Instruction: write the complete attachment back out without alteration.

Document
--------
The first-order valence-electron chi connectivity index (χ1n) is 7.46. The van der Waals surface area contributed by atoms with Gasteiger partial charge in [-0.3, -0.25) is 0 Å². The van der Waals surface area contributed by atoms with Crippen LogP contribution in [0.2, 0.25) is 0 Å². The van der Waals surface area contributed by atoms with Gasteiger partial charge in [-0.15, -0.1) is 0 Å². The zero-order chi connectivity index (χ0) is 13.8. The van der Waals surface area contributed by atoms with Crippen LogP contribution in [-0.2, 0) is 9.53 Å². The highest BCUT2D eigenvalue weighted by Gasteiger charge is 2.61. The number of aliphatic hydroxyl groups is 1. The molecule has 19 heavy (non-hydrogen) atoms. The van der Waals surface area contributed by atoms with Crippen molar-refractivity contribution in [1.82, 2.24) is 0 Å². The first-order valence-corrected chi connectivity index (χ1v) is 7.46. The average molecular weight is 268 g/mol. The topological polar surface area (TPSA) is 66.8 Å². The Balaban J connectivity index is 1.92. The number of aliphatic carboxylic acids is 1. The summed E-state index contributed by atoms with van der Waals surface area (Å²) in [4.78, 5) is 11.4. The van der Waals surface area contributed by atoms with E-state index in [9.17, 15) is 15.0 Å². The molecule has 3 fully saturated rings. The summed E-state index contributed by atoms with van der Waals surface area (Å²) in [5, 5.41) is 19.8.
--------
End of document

The first-order valence-electron chi connectivity index (χ1n) is 7.46. The van der Waals surface area contributed by atoms with Gasteiger partial charge in [-0.3, -0.25) is 0 Å². The van der Waals surface area contributed by atoms with Crippen LogP contribution in [0.2, 0.25) is 0 Å². The van der Waals surface area contributed by atoms with Gasteiger partial charge in [-0.15, -0.1) is 0 Å². The zero-order chi connectivity index (χ0) is 13.8. The van der Waals surface area contributed by atoms with Crippen LogP contribution in [-0.2, 0) is 9.53 Å². The highest BCUT2D eigenvalue weighted by Gasteiger charge is 2.61. The number of aliphatic hydroxyl groups is 1. The molecule has 19 heavy (non-hydrogen) atoms. The van der Waals surface area contributed by atoms with Crippen molar-refractivity contribution in [1.82, 2.24) is 0 Å². The first-order valence-corrected chi connectivity index (χ1v) is 7.46. The average molecular weight is 268 g/mol. The topological polar surface area (TPSA) is 66.8 Å². The Balaban J connectivity index is 1.92. The number of aliphatic carboxylic acids is 1. The summed E-state index contributed by atoms with van der Waals surface area (Å²) in [4.78, 5) is 11.4. The van der Waals surface area contributed by atoms with E-state index in [9.17, 15) is 15.0 Å². The molecule has 3 fully saturated rings. The summed E-state index contributed by atoms with van der Waals surface area (Å²) in [5, 5.41) is 19.8.